Exploring environmental justice in educational research Exploring environmental justice in educational research

Article Authors: Expedito Nuwategeka, Carlos Monge, Robin Shields, Ashik Singh


This paper outlines the conceptual approach to environmental justice used in the JustEd project. It concentrates on how two approaches –the anthropocentric and the eco-centric approach –conceptualize environmental justice in different terms, and the implications these two approaches hold for education policy and practice globally. It also discusses the shift from environmental education to education for sustainable development and its implications for education policies and contents.

The prevailing approach to the challenge of achieving environmental justice is an anthropocentric one, in which environmental rights are framed primarily in the context of humans’ wellbeing. This approach includes perspectives that view our right to access natural resources in a utilitarian perspective, maximizing the total benefit to society (while condoning possible inequalities) and those that emphasize the right to live in healthy ecosystems, centered more on well-being. However, this anthropocentric approach is increasingly challenged by a biocentric or eco-centric perspective, in which the ‘right to nature perspective is replaced by a ‘rights of nature’ one. This approach is often considered post-humanist in that it decenters human concerns and instead focuses on the inherent rights of non-human subjects (e.g. animals, rivers, forests) (Schlosberg 2007).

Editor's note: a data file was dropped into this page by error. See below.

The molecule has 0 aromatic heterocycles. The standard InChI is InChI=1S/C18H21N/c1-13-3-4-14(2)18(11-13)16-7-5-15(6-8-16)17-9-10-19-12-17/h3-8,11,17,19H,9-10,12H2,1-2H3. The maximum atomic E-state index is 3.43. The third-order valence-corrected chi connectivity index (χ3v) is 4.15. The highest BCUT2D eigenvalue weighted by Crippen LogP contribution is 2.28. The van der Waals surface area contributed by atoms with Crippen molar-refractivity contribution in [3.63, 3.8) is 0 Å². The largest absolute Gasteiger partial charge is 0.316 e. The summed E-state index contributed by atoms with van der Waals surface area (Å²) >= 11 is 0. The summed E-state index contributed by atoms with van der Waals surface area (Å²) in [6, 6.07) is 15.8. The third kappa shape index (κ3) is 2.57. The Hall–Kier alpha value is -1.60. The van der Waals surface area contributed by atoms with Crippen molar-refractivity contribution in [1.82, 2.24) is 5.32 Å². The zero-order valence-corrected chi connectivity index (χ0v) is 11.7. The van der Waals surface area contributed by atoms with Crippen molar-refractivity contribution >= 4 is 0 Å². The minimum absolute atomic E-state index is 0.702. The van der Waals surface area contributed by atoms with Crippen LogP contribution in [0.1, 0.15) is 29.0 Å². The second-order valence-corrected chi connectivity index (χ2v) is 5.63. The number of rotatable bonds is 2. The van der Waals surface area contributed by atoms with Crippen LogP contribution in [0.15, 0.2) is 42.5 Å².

Bibliographical metadata

Journal JustEd: Education asand forenvironmental, epistemic and transitional justice
DOI 10.5281/zenodo.5517300
Related Faculties/Schools